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I think there's a key issue being missed here.

Why would anyone want P4P? In theory, you get sick, you go to a doctor, you get accurate and appropriate treatment, and you get better.

But that's not what happens is it? Medical mistakes cost lives. The horsification of zebra patients costs lives (or quality of life). In my case I spent 18 months going to my doctor and the ED multiple times in serious abdominal pain following a laparascopic appendectomy. Not once did a doctor actually visually examine or palpate the area. What finally happened is an ED visit where I had pain and a fever so a CT was ordered. The CT showed a hernia the size of a soup bowl (talk about killing a mosquito with a cannonball).

When I saw the surgeon, all he had to do was have me lift my head, and there it was, plain as day, big, fat, protruding hernia.

I also have an autoimmune disorder, that took me years to find a diagnosis for, in spite of rapidly multiplying lipomas. I had a 5 year delay in diagnosis of endometrial cancer following AGUS results because my HMO felt that the standard of endometrial biopsy was "unnecessary". I asked repeatedly but was told I was merely being "paranoid" because I have a significant family history of cancer (no, really?). Even as I became increasingly symptomatic they refused any follow up. It wasn't until I was severely anemic from the heavy bleeding and passing orange-sized clots that they finally agreed to do an endometrial biopsy, and still that day I was sent home with progesterone, because they assumed it was hormonal.

My son's autism was misdiagnosed for 2 years, in spite of being moderately autistic with a classical presentation. I can't really fault the medical community for this one, it's going to take time for information to catch up with autism, but the end result for him is the same, 2 wasted years with no interventions.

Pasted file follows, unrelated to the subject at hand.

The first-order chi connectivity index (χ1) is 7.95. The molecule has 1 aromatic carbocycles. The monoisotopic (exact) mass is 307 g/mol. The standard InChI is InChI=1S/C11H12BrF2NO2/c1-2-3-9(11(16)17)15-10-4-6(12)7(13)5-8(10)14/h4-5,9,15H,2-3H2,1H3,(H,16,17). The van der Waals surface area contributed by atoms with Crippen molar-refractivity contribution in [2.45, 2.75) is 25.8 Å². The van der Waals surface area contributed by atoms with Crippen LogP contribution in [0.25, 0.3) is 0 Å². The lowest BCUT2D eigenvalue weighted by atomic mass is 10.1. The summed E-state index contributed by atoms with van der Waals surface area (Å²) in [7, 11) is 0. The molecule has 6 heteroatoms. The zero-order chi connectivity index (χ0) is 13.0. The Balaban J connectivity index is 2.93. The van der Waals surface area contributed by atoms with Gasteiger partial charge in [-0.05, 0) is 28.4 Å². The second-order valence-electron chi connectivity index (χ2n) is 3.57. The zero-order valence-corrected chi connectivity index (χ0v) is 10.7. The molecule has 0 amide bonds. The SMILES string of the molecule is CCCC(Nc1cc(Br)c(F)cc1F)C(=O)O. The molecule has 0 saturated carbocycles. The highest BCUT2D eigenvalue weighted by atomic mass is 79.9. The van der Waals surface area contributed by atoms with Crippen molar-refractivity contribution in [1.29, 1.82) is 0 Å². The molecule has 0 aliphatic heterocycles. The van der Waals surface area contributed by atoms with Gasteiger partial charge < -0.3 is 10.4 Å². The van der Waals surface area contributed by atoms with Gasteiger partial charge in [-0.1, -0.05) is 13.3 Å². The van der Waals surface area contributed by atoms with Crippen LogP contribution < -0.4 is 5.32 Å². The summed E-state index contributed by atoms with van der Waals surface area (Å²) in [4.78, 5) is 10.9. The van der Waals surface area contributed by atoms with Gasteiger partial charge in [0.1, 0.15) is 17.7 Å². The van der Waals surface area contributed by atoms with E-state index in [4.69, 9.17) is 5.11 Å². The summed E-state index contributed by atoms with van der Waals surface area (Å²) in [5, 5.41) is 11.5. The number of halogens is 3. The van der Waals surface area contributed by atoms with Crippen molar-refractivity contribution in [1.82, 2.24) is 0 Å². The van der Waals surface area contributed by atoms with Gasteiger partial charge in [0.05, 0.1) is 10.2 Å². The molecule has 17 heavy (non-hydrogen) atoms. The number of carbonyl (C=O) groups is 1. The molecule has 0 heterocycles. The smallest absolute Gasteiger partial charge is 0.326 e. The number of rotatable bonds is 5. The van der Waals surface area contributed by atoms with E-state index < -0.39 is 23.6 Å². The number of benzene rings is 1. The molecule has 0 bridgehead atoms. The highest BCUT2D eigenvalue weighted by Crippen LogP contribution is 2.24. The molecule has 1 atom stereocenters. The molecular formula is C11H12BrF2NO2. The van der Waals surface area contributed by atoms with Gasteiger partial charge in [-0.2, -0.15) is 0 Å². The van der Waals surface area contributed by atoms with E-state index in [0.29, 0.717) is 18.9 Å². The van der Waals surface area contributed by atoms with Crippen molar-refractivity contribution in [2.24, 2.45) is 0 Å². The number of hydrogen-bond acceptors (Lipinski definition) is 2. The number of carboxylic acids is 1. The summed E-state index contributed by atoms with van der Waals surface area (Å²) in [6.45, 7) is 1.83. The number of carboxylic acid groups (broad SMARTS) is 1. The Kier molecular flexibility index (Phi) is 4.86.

I'm one person, we're one family. That's barely the tip of the iceberg in my own personal medical history. It's easy to see where there are so many fatal medical mistakes each year.

Why is it that every doctor I go to outside of our former HMO says how bad that HMO is? Why do they only speak up in the relative safety of their offices? Why are they not speaking up publicly?

Let me be clear: for too long, doctors have been trusted to police themselves to a great extent. In many states patients can't recover anything near actual ecconomic losses. Our options are few. Either doctors are going to have to do a better job of regulating each other, or get used to the idea of greater outside regulation. That regulation may take the form of something that really doesn't benefit doctors or patients. Is that what we want? It's not what I want.

From my perspective there is a discussion about these issues that needs to take place with the core dyad of healthcare, doctor and patient. There has to be some win/win solution....

How do we create that public discourse?

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